Blog by Steve Laug
The next pipe on the work table came to me from the same friend who mailed me the Abdulla Billiard that I just restemmed (https://rebornpipes.com/2021/03/26/resurrecting-an-abdulla-dribaccy-shark-skin-chubby-billiard/). He included a letter in the box for me. Here is what he wrote about this next pipe that I am working on.
…If you’re able to squeeze in a small one, I would appreciate your attentions to the Dublin sandblast stamped “Genuine Sandblast/Imported Briar/Italy.” I picked it up at an estate sale in Florida long ago. It had no stem, but I had Mark Tinsky make one. On the left-hand side of the bowl, you’ll see a diagonal groove in the lower portion. That groove penetrates the bowl walls, as smoke would waft through it until a cake built up. If you can repair and refinish this, I will happily pay… Baker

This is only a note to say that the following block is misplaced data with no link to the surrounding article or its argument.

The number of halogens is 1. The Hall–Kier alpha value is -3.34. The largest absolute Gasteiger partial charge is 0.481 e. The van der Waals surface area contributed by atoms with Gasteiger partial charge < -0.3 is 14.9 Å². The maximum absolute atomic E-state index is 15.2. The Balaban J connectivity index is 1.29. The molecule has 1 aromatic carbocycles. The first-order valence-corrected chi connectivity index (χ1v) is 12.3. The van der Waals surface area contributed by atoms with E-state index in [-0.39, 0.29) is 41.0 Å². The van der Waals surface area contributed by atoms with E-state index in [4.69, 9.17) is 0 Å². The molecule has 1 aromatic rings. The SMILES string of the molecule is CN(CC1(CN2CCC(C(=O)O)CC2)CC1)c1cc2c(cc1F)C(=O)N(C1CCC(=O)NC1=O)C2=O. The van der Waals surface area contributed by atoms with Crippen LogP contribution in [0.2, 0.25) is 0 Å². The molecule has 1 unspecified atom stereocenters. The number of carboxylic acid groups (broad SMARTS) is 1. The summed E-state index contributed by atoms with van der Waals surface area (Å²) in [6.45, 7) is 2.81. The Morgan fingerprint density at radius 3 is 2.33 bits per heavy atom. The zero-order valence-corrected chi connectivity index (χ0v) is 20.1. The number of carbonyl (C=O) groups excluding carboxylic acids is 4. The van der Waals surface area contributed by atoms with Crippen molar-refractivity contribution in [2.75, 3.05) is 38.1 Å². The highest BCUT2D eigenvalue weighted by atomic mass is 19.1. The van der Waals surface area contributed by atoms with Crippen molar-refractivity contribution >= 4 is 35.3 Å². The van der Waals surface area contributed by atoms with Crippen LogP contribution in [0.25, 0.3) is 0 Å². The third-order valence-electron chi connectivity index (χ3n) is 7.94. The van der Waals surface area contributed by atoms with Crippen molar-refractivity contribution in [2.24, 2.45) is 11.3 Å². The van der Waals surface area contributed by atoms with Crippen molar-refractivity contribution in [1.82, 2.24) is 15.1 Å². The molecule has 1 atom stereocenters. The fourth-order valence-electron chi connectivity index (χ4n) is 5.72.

I took photos of what the pipe looked like when it arrived here in Vancouver. It looked like a bit of a workhorse that obviously must have been a great smoker. The fact that Baker had a stem made for it spoke of that fact. To me it was a pipe that I would smoke in the yard or while working on something at the work table. No worries of damaging its “delicate and costly” beauty with this pipe. It could be knocked about, dropped and stuck back in ones mouth without worrying about it. There were a lot of putty fills around the left side of the bowl and the back of the rim and on both sides and top of the shank. The bowl was thinner on the left side than the right and shank top was a bit sway back like an old horse. The band was bigger in external diameter than the shank and the end had been capped inward and had ridges on both sides that did not let the stem seat against the shank properly. The bowl had a light cake in it that I needed to remove to see where the leakage came from. The stem had a lot of tooth chatter on both sides going under the Softee bit protector. This was going to be a fun challenge. I took photos of the rim top and bowl to give a clear picture of the condition of the bowl and rim but also to show what I meant by the thinner left side. The bowl is thinner in exactly the place with it is leaking smoke. It had a light cake in the bowl. He also took photos of the stem that was on the pipe. You can see that the shank and stem have different diameters. You can see the tooth chatter and marks on the stem surface on both sides running under the Softee bit. The stamping on the underside of the shank was clear and read as Baker noted in his letter. Though not much of a pedigree, there was still some charm to the pipe. I took a photo of the bowl with the stem removed. The stem is well made.Now it was time to work on the pipe itself. I decided to remove the band on the shank and have a look to see if there were cracks or repairs there. It was loose and the way it was made did not allow the stem to seat properly against the shank end. It bugged me so I decided to deal with that. I went through my band and found a nice Sterling Silver band that was the right size and shape that would work. I set that aside for a bit to deal with the crack that was leaking. Once it repaired and restained the bowl and shank I would glue on the new band. I scraped out the fill in the crack on the lower left side of the bowl. I have marked the spot with a red arrow in the photo below. I filled it in with clear CA glue and pressed it into the crack.Now it was time to clean the bowl and shank. I reamed out the light cake with a Savinelli Fitsall Pipe Knife and took it back to bare briar. I could see a small flaw in the left side of the bowl toward the lower 1/3 that matched the one on the outside of the bowl. It has spidered a bit so that the flaw was visible. I cleaned out the shank and airway to the bowl with pipe cleaners, cotton swabs and alcohol to remove the tars and oils. I used a tooth pick to coat the shank end with all-purpose glue and pressed the band on the shank so that the Sterling Mark was on the top of the shank. Once the glue cured I took photos of the newly banded shank. (At this point I still needed to rusticated the repaired area on the left side of the bowl). I used a cylindrical burr on the Dremel to replicate the sandblast finish surrounding the repair on the side of the bowl. I also reworked the fills on the top edge of the bowl to lessen the white putty marks there a bit. I stained the bowl side and shank with a blend of Mahogany and Walnut stain pens to match the surrounding finish. The bowl is starting to look better. I cleaned out the airway and mortise with alcohol, cotton swabs and pipe cleaners. To be honest I was on a roll and almost forgot to do this step (which is why it is coming this late in the process).With the internals finished I turned to the small repair that needed to be done on the inside right wall of the bowl. I mixed a small batch of JB Weld and used my dental spatula to spread it over the small pit in the lower left wall of the bowl (shown in the second photo below). It matched the fill on the outside of the bowl. Because the flaw had spidered I covered the section of the wall with the mix. Once it cured I would sand it smooth with sandpaper wrapped around a dowel. I worked Before & After Restoration Balm into the surface of the bowl sides and shank with my fingertips and a horsehair shoe brush to clean, enliven and protect the briar. I let the balm sit for a little while and then buffed with a cotton cloth to raise the shine. The blasted finish came alive and the fills while visible look better than when I began. I set the bowl aside and turned to work on the stem. I decided that I would remove the Softee Bit so I could remove the tooth chatter and marks. I sanded the stem surface with 220 grit sandpaper to smooth out the marks and started polishing the stem with 400 grit wet dry sandpaper. I polished the stem with micromesh sanding pads. I dry sanded it with 1500-12000 grit pads to polish it and bring out a shine in the rubber. I wiped it down with Obsidian Oil after each pad. I polished it with Before & After Fine and Extra Fine polishes and gave it a final coat of Obsidian Oil at the end. I was pleased with the look of the stem. This Italian Made Sandblast Dublin/Zulu is a great looking pipe now that it has been restored, repaired and rebanded. This old work horse has a lot of life in it still and should smoke well and this time out the top of the bowl rather than the top and side! The sandblast around the bowl is quite nice and highlights the grain and works well with the polished Sterling band and vulcanite taper stem. I put the stem back on the bowl and carefully buffed the pipe with Blue Diamond on the buffing wheel using a light touch on the briar. I gave the bowl several coats of Conservator’s Wax and the stem multiple coats of carnauba wax on the buffing wheel and followed that by buffing the entire pipe with a clean buffing pad. I hand buffed the pipe with a microfiber cloth to deepen the shine. The finished Sandblast Dublin//Zulu fits nicely in the hand and feels great. Give the finished pipe a look in the photos below. The dimensions of the pipe are Length: 5 ½ inches, Height: 1 ¾ inches, Outside diameter of the bowl: 1 ¼ inches, Chamber diameter: ¾ of an inch. The weight of the pipe is 26 grams/ .95 ounces. Now that I have finished this pipe I can pack it and the Abdulla for Baker and send them back to him to enjoy! Thanks for reading this blog and my reflections on the pipe while I worked on it. As always there are many more pipes to come!